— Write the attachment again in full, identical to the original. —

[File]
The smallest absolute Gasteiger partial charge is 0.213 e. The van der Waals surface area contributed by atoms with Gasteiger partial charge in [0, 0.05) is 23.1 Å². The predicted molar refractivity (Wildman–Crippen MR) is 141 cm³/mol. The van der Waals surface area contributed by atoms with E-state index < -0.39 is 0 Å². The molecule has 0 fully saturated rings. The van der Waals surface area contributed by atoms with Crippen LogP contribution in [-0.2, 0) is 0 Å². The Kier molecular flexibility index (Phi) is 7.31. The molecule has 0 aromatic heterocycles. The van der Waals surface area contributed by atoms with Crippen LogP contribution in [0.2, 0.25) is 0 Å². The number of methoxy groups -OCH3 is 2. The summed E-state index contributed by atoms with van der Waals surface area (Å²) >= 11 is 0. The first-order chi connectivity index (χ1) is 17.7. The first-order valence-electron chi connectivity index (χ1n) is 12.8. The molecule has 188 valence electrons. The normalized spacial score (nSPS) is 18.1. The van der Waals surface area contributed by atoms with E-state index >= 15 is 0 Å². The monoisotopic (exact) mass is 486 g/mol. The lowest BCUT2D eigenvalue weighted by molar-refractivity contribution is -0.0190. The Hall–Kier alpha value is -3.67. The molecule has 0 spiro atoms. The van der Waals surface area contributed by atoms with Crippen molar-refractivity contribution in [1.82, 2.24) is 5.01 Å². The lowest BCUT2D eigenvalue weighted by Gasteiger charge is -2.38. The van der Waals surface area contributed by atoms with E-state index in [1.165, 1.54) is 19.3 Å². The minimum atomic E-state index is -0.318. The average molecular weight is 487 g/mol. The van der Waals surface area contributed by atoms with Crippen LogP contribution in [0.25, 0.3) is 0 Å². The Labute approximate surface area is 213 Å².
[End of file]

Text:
The smallest absolute Gasteiger partial charge is 0.213 e. The van der Waals surface area contributed by atoms with Gasteiger partial charge in [0, 0.05) is 23.1 Å². The predicted molar refractivity (Wildman–Crippen MR) is 141 cm³/mol. The van der Waals surface area contributed by atoms with E-state index < -0.39 is 0 Å². The molecule has 0 fully saturated rings. The van der Waals surface area contributed by atoms with Crippen LogP contribution in [-0.2, 0) is 0 Å². The Kier molecular flexibility index (Phi) is 7.31. The molecule has 0 aromatic heterocycles. The van der Waals surface area contributed by atoms with Crippen LogP contribution in [0.2, 0.25) is 0 Å². The number of methoxy groups -OCH3 is 2. The summed E-state index contributed by atoms with van der Waals surface area (Å²) >= 11 is 0. The first-order chi connectivity index (χ1) is 17.7. The first-order valence-electron chi connectivity index (χ1n) is 12.8. The molecule has 188 valence electrons. The normalized spacial score (nSPS) is 18.1. The van der Waals surface area contributed by atoms with E-state index >= 15 is 0 Å². The monoisotopic (exact) mass is 486 g/mol. The lowest BCUT2D eigenvalue weighted by molar-refractivity contribution is -0.0190. The Hall–Kier alpha value is -3.67. The molecule has 0 spiro atoms. The van der Waals surface area contributed by atoms with Crippen molar-refractivity contribution in [1.82, 2.24) is 5.01 Å². The lowest BCUT2D eigenvalue weighted by Gasteiger charge is -2.38. The van der Waals surface area contributed by atoms with E-state index in [1.165, 1.54) is 19.3 Å². The minimum atomic E-state index is -0.318. The average molecular weight is 487 g/mol. The van der Waals surface area contributed by atoms with Crippen LogP contribution in [0.25, 0.3) is 0 Å². The Labute approximate surface area is 213 Å².